PETERSON AIR FORCE BASE, Colo., Aug. 3, 2010 — The Russian air force and the North American Aerospace Defense Command will conduct their first cooperative air defense exercise, NORAD officials announced.
Russia’s Federal Air Navigational Service and the U.S. Federal Aviation Administration also will be involved in the exercise, officials said, along with the military air operations centers at Joint Base Elmendorf-Richardson, Alaska, and Khabarovsk, Russia.
The exercise, named Vigilant Eagle, will take place next week, and it involves Russian, Canadian and U.S. personnel operating from command centers in Russia and the United States. It’s authorized under a cooperative military agreement that tasks NORAD — a binational U.S. and Canadian command — and the Russian air force to conduct a “live-fly” exercise for up to five days, officials said.
It will consist of two international flights: one originating in Alaska and traveling to the Far East, followed by one originating in the Far East and traveling to Alaska. Both flights will follow the same route, officials said.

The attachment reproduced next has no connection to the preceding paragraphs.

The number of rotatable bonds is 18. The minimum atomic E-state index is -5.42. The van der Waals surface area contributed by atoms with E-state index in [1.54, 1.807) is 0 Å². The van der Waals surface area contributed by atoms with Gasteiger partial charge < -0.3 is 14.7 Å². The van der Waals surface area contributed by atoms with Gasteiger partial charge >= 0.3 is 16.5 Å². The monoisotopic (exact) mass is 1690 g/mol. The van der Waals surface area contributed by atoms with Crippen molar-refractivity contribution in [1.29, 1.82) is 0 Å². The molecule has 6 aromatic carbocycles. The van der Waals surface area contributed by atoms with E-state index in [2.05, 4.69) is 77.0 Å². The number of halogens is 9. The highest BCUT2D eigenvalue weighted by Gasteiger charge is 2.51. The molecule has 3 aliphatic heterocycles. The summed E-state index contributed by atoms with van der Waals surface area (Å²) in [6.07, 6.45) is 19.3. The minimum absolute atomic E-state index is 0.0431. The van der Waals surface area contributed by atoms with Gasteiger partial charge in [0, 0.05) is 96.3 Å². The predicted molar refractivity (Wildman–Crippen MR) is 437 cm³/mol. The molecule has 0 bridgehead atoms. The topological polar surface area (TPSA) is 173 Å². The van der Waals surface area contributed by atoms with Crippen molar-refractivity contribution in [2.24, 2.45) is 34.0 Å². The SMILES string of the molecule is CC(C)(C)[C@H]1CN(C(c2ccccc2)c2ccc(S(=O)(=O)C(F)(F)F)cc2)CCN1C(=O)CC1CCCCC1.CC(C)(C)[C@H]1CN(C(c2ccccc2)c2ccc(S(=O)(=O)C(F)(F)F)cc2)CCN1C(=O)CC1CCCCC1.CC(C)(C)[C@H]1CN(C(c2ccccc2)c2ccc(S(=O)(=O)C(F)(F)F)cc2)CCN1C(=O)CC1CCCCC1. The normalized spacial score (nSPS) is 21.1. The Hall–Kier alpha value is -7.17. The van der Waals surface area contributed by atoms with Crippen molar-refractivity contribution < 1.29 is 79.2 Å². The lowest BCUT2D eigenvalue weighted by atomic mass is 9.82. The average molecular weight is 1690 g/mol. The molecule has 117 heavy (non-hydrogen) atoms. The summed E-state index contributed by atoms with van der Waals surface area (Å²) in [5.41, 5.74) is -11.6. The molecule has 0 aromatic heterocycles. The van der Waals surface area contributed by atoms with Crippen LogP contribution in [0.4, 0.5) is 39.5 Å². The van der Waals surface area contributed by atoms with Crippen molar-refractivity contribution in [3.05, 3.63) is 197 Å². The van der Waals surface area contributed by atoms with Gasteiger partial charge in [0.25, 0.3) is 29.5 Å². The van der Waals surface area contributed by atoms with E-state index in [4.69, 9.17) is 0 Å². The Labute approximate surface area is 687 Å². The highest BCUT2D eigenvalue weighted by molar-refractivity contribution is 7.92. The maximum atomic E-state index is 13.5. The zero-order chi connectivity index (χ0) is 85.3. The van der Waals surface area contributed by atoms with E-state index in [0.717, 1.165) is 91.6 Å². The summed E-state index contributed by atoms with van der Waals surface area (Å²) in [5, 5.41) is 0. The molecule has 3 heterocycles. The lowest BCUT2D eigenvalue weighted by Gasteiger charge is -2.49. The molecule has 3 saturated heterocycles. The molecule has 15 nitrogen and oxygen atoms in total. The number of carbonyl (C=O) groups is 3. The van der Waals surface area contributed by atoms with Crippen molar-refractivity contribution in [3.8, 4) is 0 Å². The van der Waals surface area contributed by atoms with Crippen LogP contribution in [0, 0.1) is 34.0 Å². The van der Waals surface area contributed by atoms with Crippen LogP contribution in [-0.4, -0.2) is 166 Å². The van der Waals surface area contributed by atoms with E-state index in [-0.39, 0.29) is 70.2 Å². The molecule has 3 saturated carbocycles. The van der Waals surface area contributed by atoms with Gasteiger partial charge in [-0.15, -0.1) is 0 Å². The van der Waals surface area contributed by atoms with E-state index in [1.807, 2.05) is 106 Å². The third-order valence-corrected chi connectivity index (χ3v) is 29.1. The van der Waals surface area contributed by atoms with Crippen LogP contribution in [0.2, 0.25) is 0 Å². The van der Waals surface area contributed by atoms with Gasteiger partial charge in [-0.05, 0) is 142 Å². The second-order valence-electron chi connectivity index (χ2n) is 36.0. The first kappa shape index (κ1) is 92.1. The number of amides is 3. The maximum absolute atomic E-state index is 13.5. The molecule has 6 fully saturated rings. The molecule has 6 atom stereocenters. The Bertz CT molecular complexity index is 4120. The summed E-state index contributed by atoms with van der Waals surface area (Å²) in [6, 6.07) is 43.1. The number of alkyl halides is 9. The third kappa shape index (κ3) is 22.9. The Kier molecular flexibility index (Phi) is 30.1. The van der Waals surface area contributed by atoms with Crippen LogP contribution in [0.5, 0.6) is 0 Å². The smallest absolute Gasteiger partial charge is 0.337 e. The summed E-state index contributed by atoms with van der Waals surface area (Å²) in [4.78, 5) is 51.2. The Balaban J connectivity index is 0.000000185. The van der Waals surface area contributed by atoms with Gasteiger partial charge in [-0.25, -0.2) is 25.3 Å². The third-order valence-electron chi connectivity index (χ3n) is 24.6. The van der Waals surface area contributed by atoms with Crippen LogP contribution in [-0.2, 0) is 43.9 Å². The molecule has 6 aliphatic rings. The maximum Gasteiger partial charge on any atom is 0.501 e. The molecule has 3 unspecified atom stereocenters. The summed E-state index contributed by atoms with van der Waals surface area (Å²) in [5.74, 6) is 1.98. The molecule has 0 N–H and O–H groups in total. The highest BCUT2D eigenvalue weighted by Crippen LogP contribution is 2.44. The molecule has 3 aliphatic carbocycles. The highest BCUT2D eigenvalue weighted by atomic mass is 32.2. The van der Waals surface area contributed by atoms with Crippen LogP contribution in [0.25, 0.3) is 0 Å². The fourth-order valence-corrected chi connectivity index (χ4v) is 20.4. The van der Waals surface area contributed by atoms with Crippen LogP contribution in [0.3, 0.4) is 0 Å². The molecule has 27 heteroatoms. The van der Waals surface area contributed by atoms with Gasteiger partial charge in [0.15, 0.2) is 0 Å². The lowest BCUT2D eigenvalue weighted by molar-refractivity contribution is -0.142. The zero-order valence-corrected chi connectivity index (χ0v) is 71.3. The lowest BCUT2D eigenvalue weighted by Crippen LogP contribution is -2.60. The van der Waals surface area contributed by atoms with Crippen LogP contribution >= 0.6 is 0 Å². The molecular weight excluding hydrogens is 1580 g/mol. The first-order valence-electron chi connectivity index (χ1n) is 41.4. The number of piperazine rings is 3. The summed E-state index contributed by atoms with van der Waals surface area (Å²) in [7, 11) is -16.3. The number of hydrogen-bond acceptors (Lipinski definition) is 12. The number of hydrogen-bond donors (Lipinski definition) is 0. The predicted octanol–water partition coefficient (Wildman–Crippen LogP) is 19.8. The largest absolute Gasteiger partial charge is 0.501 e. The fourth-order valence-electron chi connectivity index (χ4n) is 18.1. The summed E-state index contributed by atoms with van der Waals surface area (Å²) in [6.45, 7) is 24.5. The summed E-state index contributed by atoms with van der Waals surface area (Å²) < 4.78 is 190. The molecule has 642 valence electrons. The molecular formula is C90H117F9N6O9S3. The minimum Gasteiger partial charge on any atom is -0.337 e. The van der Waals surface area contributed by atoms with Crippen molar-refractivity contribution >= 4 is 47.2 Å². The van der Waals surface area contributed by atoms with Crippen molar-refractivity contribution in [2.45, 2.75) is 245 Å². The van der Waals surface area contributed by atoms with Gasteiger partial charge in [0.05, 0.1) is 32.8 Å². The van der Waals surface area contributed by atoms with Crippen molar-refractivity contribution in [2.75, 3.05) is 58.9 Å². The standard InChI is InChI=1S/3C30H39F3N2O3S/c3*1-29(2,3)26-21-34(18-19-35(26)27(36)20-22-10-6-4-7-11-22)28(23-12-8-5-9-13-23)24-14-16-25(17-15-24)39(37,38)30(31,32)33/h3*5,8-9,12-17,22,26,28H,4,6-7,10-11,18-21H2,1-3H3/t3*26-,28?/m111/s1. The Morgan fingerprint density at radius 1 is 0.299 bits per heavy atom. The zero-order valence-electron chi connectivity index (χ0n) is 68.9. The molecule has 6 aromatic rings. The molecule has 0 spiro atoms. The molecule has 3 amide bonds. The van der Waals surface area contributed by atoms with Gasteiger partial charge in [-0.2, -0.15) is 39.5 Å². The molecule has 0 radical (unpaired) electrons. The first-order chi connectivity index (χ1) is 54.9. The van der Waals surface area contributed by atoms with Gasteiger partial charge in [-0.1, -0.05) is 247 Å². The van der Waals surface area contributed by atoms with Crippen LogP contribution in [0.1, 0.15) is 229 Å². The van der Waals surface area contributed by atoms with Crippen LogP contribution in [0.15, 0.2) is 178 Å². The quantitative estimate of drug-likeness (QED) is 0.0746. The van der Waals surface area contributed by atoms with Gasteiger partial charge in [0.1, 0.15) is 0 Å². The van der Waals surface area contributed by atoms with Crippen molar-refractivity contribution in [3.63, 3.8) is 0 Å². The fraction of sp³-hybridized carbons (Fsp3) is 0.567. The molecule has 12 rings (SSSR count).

In the exercise scenario, a U.S.-flagged commercial air carrier on an international flight has been taken over by terrorists, and the crew will not respond to communications. The scenario creates a situation that requires both the Russian air force and NORAD to launch or divert fighter aircraft to investigate and follow the airliner.
The exercise will focus on shadowing and the cooperative hand-off of the monitored aircraft between fighters of the participating nations, officials explained.
Airborne warning and control aircraft from Russia and the United States will be involved, along with fighter-interceptor aircraft and refueling aircraft from both countries.
From a North American Aerospace Defense Command News Release